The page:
Jade Knight discusses the feelings of uncertainty in women's rugby
Watch The Women's Sport Debate, live on Sky Sports Action on Wednesday at 8pm and Women's Sport Debate: The Reaction at 9pm
By Emma Thurston
Last Updated: 12/08/20 3:42pm
Saracens Women and Wales scrum-half Jade Knight says there is a feeling of uncertainty in the women's game right now, and that she hopes key parts of the game will be protected.
Knight joined Saracens Women midway through the 2018/19 season and like all players in the Tyrrells Premier 15s competition, saw their 2020 season cancelled in March and a 'best playing record formula' calculated their final standings.
Prior to the pause and subsequent cancellation, Saracens Women had won all 12 of their league fixtures however, on a personal level, Knight had limited time to dwell on missing an opportunity for another title.
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Alongside a thriving rugby career, Knight is a midwife and with the presence of the pandemic, she had to make the decision to separate herself from her partner and five-year-old son.
"I was very, very fortunate that my son could go out in the countryside with my in-laws, so we took that opportunity," she told Sky Sports News.
"That allowed me to work, focus on my patients and then come home and not worry about passing it on to anyone else.
"It was really tough, I'd go for days without speaking to my son because of my long hours. I think, it was almost worse seeing the videos of him playing and not being there."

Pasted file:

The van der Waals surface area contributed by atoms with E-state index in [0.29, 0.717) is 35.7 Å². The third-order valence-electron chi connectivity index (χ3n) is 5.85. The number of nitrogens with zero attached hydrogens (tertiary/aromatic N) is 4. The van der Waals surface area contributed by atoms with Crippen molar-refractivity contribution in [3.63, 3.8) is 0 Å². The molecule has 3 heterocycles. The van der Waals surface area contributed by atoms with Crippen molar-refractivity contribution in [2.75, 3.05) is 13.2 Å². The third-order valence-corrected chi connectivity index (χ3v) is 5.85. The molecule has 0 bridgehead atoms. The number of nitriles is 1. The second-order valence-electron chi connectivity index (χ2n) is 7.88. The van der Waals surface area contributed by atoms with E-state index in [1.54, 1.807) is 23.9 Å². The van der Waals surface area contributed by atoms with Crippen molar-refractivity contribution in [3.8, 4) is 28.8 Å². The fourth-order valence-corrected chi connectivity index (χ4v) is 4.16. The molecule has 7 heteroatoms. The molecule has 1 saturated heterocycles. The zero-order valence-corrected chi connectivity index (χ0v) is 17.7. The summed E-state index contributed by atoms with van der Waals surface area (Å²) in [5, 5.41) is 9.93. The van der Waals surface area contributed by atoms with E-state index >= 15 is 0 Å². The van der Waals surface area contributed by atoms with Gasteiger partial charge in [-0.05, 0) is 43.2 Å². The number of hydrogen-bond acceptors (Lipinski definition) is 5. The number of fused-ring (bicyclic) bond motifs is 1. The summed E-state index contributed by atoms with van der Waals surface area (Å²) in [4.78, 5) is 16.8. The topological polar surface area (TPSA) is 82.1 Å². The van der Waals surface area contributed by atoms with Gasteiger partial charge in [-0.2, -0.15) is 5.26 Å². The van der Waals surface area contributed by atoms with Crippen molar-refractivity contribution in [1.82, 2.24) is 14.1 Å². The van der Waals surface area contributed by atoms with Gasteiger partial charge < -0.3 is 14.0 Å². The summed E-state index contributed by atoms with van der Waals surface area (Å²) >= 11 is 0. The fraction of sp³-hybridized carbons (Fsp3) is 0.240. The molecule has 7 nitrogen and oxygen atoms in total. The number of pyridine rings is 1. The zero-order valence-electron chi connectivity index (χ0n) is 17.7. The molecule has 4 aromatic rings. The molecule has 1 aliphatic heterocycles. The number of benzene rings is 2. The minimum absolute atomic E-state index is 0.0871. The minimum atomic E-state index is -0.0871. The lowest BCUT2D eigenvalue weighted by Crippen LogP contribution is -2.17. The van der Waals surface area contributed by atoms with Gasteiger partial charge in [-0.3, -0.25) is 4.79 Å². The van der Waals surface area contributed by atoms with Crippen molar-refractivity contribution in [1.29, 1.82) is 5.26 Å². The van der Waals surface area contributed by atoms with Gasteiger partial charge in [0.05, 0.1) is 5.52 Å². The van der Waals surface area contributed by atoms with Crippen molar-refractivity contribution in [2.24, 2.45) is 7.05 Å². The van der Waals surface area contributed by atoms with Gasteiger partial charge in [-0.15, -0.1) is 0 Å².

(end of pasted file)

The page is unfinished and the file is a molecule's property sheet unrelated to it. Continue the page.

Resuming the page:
Jade Knight on being reunited with her son after ten weeks apart
You imagine it and you think it’s going to be amazing, with that big hug and that everything is going to be fine... but he was really, really shy. He was almost was angry with me and didn’t want to speak to me for a couple of minutes. As soon as we’d had a cwtch, everything was fine, and we’ve been great since.
Knight became a midwife following the birth of son, Emrys. She revealed that before she had him, the thought of giving birth was "petrifying". However, on the journey to understanding more about that, she found her calling and passion in midwifery.
As is the case for so many female rugby players, and other female athletes, Knight juggles both careers and is always spinning multiple plates at once.
"It's tough, you have to be extremely organised. I'm one of these people, the busier I am, the more organised I am. I'm a part-time midwife, part-time rugby player and they balance each other out very nicely.
"If I had a really tough shift, then I go to rugby where I can get all of that out and put my emotions on the pitch. Equally, if selection hasn't gone my way I can then go back to midwifery and get the rewards that I get from looking after women."
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The futures of England men's and women's rugby sevens sides are in serious doubt.
Knight is now able to add rugby back into her day-to-day routine with Saracens Women coming together under stage one of elite sport's return to training guidelines. It's a step in the right direction however, right now, not all of the news within the women's game is positive.